Evidence in Action: Connecting Workforce Innovation Fund Evaluation Results to the Implementation of WIOA

This blog was written by Hannah Betesh of Social Policy Research Associates. It originally appeared on America Forward and has been cross posted in full below: The U.S. Department of Labor’s Workforce Innovation Fund (WIF) was one of several tiered-evidence initiatives introduced by the Obama administration—including the Corporation for National and Community Service’s Social Innovation Fund and the Department of Education’s Investing in Innovation (i3) fund—all of which supported the refinement, scaling and evaluation of promising approaches to improve the social, education and economic outcomes for low-income Americans. Through three rounds of Continue reading →

#All4Evidence

Determining “what works” in social policy is at the heart of SPR’s work. Evidence—as uncovered through evaluation—is critical to improving policies and programs designed to help those most in need. To share our perspective on the importance of evidence-based policymaking and learn from others in the field, SPR recently participated in the #All4Evidence Twitter chat. Continue reading →

Top Lessons for Conducting Needs Assessments in Migrant Education Programs (MEP)

By Sengsouvanh (Sukey) Leshnick and Hannah Diaz from Social Policy Research Associates What Is a Needs Assessment? A needs assessment is a thorough examination of the needs, interests, and objectives of a program. Information collected through a needs assessment can inform and drive decisions about program design and planning. Results from a needs assessment can help program planners gain critical insight into what program participants and communities need and can also help identify any gaps in services. What Are Migrant Education Programs? Migrant Education Programs Continue reading →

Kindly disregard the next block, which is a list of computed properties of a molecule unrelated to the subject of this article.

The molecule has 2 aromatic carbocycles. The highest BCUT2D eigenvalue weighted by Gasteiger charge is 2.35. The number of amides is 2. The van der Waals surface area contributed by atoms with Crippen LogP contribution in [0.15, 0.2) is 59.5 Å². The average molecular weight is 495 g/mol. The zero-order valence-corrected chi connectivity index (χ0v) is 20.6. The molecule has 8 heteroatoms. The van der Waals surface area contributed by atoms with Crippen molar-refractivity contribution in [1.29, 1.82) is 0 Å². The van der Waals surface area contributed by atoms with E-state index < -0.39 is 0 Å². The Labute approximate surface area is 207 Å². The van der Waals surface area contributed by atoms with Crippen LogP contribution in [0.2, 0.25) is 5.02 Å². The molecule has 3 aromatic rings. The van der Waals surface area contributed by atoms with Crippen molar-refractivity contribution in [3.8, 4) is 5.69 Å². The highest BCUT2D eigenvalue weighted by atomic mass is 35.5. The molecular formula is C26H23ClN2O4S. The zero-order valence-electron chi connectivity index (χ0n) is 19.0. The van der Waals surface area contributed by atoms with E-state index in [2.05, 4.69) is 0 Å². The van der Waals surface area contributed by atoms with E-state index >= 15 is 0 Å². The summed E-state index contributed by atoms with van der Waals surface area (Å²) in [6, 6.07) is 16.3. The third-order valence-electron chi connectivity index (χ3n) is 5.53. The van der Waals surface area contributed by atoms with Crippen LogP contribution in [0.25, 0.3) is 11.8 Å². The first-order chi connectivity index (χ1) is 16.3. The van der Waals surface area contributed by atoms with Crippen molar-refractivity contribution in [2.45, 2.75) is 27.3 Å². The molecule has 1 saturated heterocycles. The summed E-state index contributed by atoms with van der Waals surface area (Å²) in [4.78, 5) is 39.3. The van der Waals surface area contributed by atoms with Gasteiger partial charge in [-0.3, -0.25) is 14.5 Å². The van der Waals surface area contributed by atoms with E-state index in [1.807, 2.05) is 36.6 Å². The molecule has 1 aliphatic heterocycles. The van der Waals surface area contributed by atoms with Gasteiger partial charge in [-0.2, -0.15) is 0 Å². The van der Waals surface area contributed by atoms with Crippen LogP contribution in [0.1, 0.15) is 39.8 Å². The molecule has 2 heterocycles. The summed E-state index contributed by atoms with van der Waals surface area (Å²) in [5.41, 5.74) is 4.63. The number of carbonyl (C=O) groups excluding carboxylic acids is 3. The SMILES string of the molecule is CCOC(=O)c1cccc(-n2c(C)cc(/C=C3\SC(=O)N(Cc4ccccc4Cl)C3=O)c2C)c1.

Join Us at AEA 2016!

Join  SPR at the 2016 American Evaluation Association Conference! This year, SPR will be hosting presentations on collaboration between internal and external evaluators and capturing a powerful theory of change for field-building. This year’s AEA conference looks at the design governing all aspects of evaluation and fosters conversation about how evaluators can use design to make the world a better place. For more information, please check out our sessions listed below. 2697: Who Does What? Best Practices for Collaboration Between Internal and External Evaluators Oct 27, 2016 (01:00 Continue reading →

Unfogging the Mirror: Getting the Most of your Data using Dashboards

Interactive data dashboards are an important tool that SPR uses to enhance data accessibility, transparency and quality. Data dashboards provide diverse program stakeholders with a quick and timely snapshot of where they are in relation to program goals and desired outcomes. When data is transparent and accessible, it can be used to inform decision making and it can also motivate partners to ensure that data entry is complete and accurate. SPR is using a data dashboard in a multi-year evaluation of community colleges funded under Continue reading →

How Communities Can Reduce Recidivism

Crime imposes direct and significant costs on society. Victims of crime are affected both economically (through lost or damaged property) and socially (through emotional and physical trauma). Indirectly, crime is costly to society because the administrative apparatus that prosecutes, incarcerates, and supervises offenders is very expensive. Because repeat offenders commit a disproportionate share of crime, any program that reduces the propensity of offenders to recidivate is likely to generate significant benefits for society. Policymakers in the United States are aware of the enormous potential gains Continue reading →